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By Fredy Riehl

Elephant Hunting In Africa

GQ Gets An Inside Look At Elephant Hunting In Africa

AmmoLand Gun News

AmmoLand Gun News

Manasquan, NJ --( So, AmmoLand Shooting Sports news gets a lot of news and PR teases from a variety of main stream media hoping for us to promote their forays into serious gun sports.

But inevitably they all have some kind of underlying or blatant anti-hunting or anti-gun hook, not what our readers want to see or the positive pro gun news we want to promote,,, seems the “authorized journalists” just can’t help themselves.

So this random email arrives from a bland New York Press Agency about a GQ Magazine article on Hunting Elephants, at first glance it had all the signals of being another for trash bin.

Turns out this one is different.

From the email :

GQ’s Wells Tower joins an exclusive hunting party to find out what kind of person pays $60,000 to kill the world’s largest land mammal. Tower follows a family to Africa and attempts to make sense of their pay-to-slay adventure as he reports on one of the last elephant hunts in Botswana. Excerpts below:

In the last six months AmmoLand has had a lot of coverage of stories related to the positive side of big game hunting and the boost for conservation that goes with it, (see Rhino Auction, Hunt Praised By Boone And Crockett Club). We have also covered a lot of the efforts by the leather wearing, steak eating, anti hunting hypocrites , (see Obama Administration efforts to ban Ivory Sales in the US) .

GQ Magazine

GQ Magazine

So this after a quick look at the GQ article it was interesting to see that this one fell somewhere in the middle.  Not anti hunting, even though the author admits that he has those feelings, and not positively pro hunting. Just an honest report on the hunt, the facts and the feelings.

Another plus is GQ’s way of laying out the article, with big image slide shows and sound, be sure and click the play buttons.

Over all GQ GETS AN INSIDE LOOK AT ELEPHANT HUNTING IN AFRICA is surprising article from an unexpected source and a fair look at Big Game Hunting in Africa.

For the full story, check out


Elephant Hunting In Africa

GQ Gets An Inside Look At Elephant Hunting In Africa

More Quotes from the email / article:

“In addition to airfare, ammo, and equipment costs (the antique double-barreled Holland & Holland rifle Robyn bought for the trip typically sells for about $80,000), the Waldrips are paying Jeff Rann $60,000 for the privilege of shooting the animal, at least $10,000 of which goes to the Botswana government. In September 2013, a ban on elephant hunting goes into effect in Botswana, making the Waldrips’ hunt one of the last legal kills. It is a precious, expensive experience, and Robyn wants to take her time to find big ivory, not to simply blast away at the first elephant that wanders past her sights.”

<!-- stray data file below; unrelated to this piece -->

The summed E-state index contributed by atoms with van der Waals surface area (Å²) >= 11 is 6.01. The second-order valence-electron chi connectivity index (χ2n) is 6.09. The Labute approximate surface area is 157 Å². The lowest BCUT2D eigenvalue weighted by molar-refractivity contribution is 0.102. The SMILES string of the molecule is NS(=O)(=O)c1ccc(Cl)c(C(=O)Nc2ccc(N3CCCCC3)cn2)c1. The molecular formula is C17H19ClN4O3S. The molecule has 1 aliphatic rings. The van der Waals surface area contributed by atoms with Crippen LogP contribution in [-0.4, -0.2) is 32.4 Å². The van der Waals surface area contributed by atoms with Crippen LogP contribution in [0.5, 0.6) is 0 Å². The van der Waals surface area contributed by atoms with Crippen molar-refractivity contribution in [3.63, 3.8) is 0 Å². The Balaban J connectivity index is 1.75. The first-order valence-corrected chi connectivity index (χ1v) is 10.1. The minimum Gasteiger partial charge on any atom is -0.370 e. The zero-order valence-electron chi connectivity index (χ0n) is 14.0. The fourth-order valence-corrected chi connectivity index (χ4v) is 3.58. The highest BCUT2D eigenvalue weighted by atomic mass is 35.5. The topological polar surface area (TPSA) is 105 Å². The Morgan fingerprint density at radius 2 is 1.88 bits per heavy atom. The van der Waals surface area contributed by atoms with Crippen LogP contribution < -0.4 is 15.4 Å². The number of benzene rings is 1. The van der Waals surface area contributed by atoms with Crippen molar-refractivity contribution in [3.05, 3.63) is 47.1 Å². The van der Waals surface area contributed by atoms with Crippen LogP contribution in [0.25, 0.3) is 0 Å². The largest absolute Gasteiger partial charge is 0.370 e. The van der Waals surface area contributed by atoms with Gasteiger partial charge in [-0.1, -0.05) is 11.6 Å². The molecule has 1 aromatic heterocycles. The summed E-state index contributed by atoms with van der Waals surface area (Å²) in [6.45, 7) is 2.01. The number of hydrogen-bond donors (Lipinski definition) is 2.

“It’s worth noting that I couldn’t find anyone on the anti-hunting side who could convincingly answer this question: If hunting is so disastrous for the long-term survival of the species, why do the countries where it’s legal to hunt elephants have so many more of them than those where the practice is banned?”

“Two more strides and the elephant could reach out and touch someone with its trunk. The elephant looks to be about twelve feet tall. The trunk weighs hundreds of pounds and is easily capable of breaking a human spine. Apologies if that sounds like sensationalistic inanities you’ve heard intoned sotto voce by Discovery Channel narrators trying to ramp up the drama of snorkeling with porpoises and such. But the elephant is about fifteen feet away, and I will now confess to being scared just about shitless. The elephant snorts and brandishes its vast head. Lunch goes to lava in my bowels. If not for my present state of sphincter-cinching terror, I would well be in the market for an adult diaper. This is an amazingly pure kind of fear. My arteries are suddenly capable of tasting my blood, which right now has the flavor of a nine-volt battery.”

“Robyn raises her rifle. For the past few months, she’s been rehearsing this moment in her bedroom closet in Texas, aiming, reloading, aiming again. She shoots. The rifle’s thunder is somehow insigni­ficant. The shot catches the elephant in the appropriate place, at the bridge of its trunk. But an elephant brain is a big piece of equipment—it can weigh as much as twelve pounds. Robyn’s bullet did not apparently sever enough vital neurons to kill the animal in a single shot. He shakes his head, as if to wag away the pain of a wasp’s sting. There is a second shot that strikes him in the neck. He turns to flee, but his right foreleg has buckled. He strives to stand. The effect is of a cripple trying to pitch a broken circus tent. In the franticness of his movements, one can sense the elephant’s surprise that his body, a machine that has served him well for over fifty years, has suddenly stopped accepting his commands. To see so large and powerful an animal vised in an even larger and more powerful inevitability is, for lack of a better word, intense.”

For the full story, check out

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